Data and Champion Balance – Part 2

By Riot Jag

Click here to check out our first Dev Blog on data and League Balance!

Hey guys, Jag here from the Live Gameplay team. We’re back with another dev blog, this one addressing our balance strategy a little more broadly. While the last blog covered some of the metrics we use in assessing champions performance, in this article we’ll talk about the more subjective, value-based decisions we make with this data: these are balance changes we make to change the state of League of Legends in ways that are more consistent with our design values.

Before we get to it, we’d like to clarify that this article is meant to give an understanding of how we tend to view champion power in regards to how we change them. To emphasize, these are tendencies; not hard rules. Some of the trends we discuss here will not always apply to every champion or in every scenario.


Counterplay

Let’s start with an easy concept: the underlying counterplay of a character. Generally, if a character has low counterplay, then they also tend to be more binary on the champion strength scale (either oppressively strong with no answers, or incredibly weak with no agency), whereas the opposite is true of champions with lots of counterplay. The best example here is Blitzcrank: if a Blitz is particularly successful, he’s highly impactful to the point of virtually winning games outright by turning them into 4v5s. That’s a champion with a lot of power. That said, most of the play around dodging Blitz’s hook seems pretty fair as an opposing player. If Blitz’s hook was a targeted spell instead of skill shot, he would feel pretty oppressive while consistently winning games, so ensuring champions have good counterplay makes it fairer for them to succeed. This is one of the many reasons why we pursue having counterplay options against every champion; even when they’re strong, they don’t automatically tilt over into oppressive territory.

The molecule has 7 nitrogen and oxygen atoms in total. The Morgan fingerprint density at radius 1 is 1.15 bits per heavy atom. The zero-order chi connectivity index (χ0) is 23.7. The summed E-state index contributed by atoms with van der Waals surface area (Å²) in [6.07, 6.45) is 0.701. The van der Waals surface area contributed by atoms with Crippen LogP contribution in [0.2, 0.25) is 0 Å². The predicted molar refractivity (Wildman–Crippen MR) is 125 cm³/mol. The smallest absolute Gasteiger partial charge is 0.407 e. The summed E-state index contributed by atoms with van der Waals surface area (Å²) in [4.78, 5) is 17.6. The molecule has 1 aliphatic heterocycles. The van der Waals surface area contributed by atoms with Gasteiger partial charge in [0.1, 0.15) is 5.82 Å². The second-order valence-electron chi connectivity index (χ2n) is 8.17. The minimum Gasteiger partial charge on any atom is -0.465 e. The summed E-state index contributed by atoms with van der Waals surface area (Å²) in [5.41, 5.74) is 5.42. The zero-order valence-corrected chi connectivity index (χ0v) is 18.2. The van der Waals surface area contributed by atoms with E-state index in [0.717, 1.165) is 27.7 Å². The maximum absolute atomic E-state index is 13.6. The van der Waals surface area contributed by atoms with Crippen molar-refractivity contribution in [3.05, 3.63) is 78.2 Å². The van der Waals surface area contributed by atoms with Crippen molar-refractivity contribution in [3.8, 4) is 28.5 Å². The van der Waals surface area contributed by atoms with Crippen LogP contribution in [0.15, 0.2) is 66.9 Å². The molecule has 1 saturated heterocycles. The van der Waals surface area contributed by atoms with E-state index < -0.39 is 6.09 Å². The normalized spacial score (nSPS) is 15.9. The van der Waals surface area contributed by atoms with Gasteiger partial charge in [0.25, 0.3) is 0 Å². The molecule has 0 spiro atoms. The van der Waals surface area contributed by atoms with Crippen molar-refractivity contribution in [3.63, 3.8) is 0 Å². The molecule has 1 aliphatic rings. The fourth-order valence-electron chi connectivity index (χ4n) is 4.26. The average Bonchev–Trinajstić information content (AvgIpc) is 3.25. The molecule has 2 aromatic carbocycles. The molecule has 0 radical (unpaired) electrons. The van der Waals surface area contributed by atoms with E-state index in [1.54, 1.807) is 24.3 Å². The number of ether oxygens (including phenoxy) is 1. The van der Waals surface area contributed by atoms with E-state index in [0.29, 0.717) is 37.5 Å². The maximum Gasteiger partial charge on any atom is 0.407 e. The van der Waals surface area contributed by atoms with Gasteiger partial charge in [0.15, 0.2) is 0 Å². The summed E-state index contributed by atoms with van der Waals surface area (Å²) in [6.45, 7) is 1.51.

Force Multipliers

One of the more interesting balance challenges we face is how to properly calibrate champions that buff or empower allies. Internally, we have started to use the term "Force-Multipliers" to describe those (traditionally) support champs who express most of their power through their teammates (i.e.: Lulu). Since these champions invest in conditions that are more teamplay-centric, we’re inclined to give them a significant amount of power when they put themselves in the correct situations. Perhaps the best example of this is Janna; while she does have a few ways of making that “big play” that both teams can appreciate, most of her actions enhance her teammates' potential through low visibility influence, without a huge amount of power that she can express directly. So while a good Janna can flash ultimate a high value target into her team, a great Janna may also keep an eye on her friendly Tristana so she can shield her right when she hits Rapid Fire, leading to Trist landing a Pentakill (and getting all of the credit...). Ultimately, given that League is a team-focused game (and teamplay is one of our core design tenets), we tend to be more in favor of abilities that require good coordination or teamplay to fully ‘unlock.’